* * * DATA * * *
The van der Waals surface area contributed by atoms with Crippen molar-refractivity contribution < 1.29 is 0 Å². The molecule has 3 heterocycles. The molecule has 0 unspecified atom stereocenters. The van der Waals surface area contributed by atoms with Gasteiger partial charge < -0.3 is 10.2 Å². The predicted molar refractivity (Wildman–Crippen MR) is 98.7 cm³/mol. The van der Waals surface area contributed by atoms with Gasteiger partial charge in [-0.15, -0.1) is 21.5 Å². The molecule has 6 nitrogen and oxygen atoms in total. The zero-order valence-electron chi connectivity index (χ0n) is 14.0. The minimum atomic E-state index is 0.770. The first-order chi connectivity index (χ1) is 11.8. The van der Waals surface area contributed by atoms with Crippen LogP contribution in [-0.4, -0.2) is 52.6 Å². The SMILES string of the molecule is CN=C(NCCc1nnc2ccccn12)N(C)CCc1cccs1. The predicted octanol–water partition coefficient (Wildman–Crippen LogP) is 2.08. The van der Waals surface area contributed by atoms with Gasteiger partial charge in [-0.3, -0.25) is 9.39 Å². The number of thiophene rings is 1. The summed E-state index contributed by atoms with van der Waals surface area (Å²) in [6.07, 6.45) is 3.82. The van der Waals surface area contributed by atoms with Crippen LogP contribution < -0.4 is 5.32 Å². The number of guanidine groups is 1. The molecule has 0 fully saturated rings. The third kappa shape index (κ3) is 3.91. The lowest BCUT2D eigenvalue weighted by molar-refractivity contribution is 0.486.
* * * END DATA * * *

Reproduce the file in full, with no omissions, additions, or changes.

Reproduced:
The van der Waals surface area contributed by atoms with Crippen molar-refractivity contribution < 1.29 is 0 Å². The molecule has 3 heterocycles. The molecule has 0 unspecified atom stereocenters. The van der Waals surface area contributed by atoms with Gasteiger partial charge < -0.3 is 10.2 Å². The predicted molar refractivity (Wildman–Crippen MR) is 98.7 cm³/mol. The van der Waals surface area contributed by atoms with Gasteiger partial charge in [-0.15, -0.1) is 21.5 Å². The molecule has 6 nitrogen and oxygen atoms in total. The zero-order valence-electron chi connectivity index (χ0n) is 14.0. The minimum atomic E-state index is 0.770. The first-order chi connectivity index (χ1) is 11.8. The van der Waals surface area contributed by atoms with Crippen LogP contribution in [-0.4, -0.2) is 52.6 Å². The SMILES string of the molecule is CN=C(NCCc1nnc2ccccn12)N(C)CCc1cccs1. The predicted octanol–water partition coefficient (Wildman–Crippen LogP) is 2.08. The van der Waals surface area contributed by atoms with Gasteiger partial charge in [-0.3, -0.25) is 9.39 Å². The number of thiophene rings is 1. The summed E-state index contributed by atoms with van der Waals surface area (Å²) in [6.07, 6.45) is 3.82. The van der Waals surface area contributed by atoms with Crippen LogP contribution < -0.4 is 5.32 Å². The number of guanidine groups is 1. The molecule has 0 fully saturated rings. The third kappa shape index (κ3) is 3.91. The lowest BCUT2D eigenvalue weighted by molar-refractivity contribution is 0.486.